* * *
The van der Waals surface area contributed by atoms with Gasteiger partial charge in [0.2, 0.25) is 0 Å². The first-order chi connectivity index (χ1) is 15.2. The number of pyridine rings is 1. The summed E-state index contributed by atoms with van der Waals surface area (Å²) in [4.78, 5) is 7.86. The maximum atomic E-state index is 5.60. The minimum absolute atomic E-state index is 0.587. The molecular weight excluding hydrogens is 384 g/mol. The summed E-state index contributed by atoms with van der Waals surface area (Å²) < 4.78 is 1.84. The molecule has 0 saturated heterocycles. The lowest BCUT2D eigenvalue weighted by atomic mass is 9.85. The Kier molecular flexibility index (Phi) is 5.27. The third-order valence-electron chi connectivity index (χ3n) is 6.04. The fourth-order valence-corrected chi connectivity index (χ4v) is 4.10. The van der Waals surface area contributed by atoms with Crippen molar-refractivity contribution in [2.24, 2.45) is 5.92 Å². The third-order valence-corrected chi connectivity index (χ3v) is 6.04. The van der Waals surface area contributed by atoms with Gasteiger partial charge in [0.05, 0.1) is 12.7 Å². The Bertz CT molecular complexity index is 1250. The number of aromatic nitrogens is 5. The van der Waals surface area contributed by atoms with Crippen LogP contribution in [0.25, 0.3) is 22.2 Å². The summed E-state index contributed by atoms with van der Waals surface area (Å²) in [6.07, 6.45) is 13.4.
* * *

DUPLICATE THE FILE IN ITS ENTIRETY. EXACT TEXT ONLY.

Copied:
The van der Waals surface area contributed by atoms with Gasteiger partial charge in [0.2, 0.25) is 0 Å². The first-order chi connectivity index (χ1) is 15.2. The number of pyridine rings is 1. The summed E-state index contributed by atoms with van der Waals surface area (Å²) in [4.78, 5) is 7.86. The maximum atomic E-state index is 5.60. The minimum absolute atomic E-state index is 0.587. The molecular weight excluding hydrogens is 384 g/mol. The summed E-state index contributed by atoms with van der Waals surface area (Å²) < 4.78 is 1.84. The molecule has 0 saturated heterocycles. The lowest BCUT2D eigenvalue weighted by atomic mass is 9.85. The Kier molecular flexibility index (Phi) is 5.27. The third-order valence-electron chi connectivity index (χ3n) is 6.04. The fourth-order valence-corrected chi connectivity index (χ4v) is 4.10. The van der Waals surface area contributed by atoms with Crippen molar-refractivity contribution in [2.24, 2.45) is 5.92 Å². The third-order valence-corrected chi connectivity index (χ3v) is 6.04. The van der Waals surface area contributed by atoms with Gasteiger partial charge in [0.05, 0.1) is 12.7 Å². The Bertz CT molecular complexity index is 1250. The number of aromatic nitrogens is 5. The van der Waals surface area contributed by atoms with Crippen LogP contribution in [0.25, 0.3) is 22.2 Å². The summed E-state index contributed by atoms with van der Waals surface area (Å²) in [6.07, 6.45) is 13.4.